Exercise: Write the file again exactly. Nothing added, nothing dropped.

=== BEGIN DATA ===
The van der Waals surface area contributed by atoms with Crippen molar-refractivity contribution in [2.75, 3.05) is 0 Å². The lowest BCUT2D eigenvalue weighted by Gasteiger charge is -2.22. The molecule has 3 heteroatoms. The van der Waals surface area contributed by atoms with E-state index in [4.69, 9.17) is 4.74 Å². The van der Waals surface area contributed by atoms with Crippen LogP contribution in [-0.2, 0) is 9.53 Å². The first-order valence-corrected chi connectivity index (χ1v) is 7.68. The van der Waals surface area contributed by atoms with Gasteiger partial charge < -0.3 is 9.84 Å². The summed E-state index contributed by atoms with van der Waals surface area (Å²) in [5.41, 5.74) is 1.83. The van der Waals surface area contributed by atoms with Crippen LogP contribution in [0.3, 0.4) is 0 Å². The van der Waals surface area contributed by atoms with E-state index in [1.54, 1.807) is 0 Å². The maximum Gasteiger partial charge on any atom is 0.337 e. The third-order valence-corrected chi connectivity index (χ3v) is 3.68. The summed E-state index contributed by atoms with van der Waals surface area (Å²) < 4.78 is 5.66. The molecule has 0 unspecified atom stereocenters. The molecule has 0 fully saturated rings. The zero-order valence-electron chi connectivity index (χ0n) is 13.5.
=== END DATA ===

The van der Waals surface area contributed by atoms with Crippen molar-refractivity contribution in [2.75, 3.05) is 0 Å². The lowest BCUT2D eigenvalue weighted by Gasteiger charge is -2.22. The molecule has 3 heteroatoms. The van der Waals surface area contributed by atoms with E-state index in [4.69, 9.17) is 4.74 Å². The van der Waals surface area contributed by atoms with Crippen LogP contribution in [-0.2, 0) is 9.53 Å². The first-order valence-corrected chi connectivity index (χ1v) is 7.68. The van der Waals surface area contributed by atoms with Gasteiger partial charge < -0.3 is 9.84 Å². The summed E-state index contributed by atoms with van der Waals surface area (Å²) in [5.41, 5.74) is 1.83. The van der Waals surface area contributed by atoms with Crippen LogP contribution in [0.3, 0.4) is 0 Å². The van der Waals surface area contributed by atoms with E-state index in [1.54, 1.807) is 0 Å². The maximum Gasteiger partial charge on any atom is 0.337 e. The third-order valence-corrected chi connectivity index (χ3v) is 3.68. The summed E-state index contributed by atoms with van der Waals surface area (Å²) < 4.78 is 5.66. The molecule has 0 unspecified atom stereocenters. The molecule has 0 fully saturated rings. The zero-order valence-electron chi connectivity index (χ0n) is 13.5.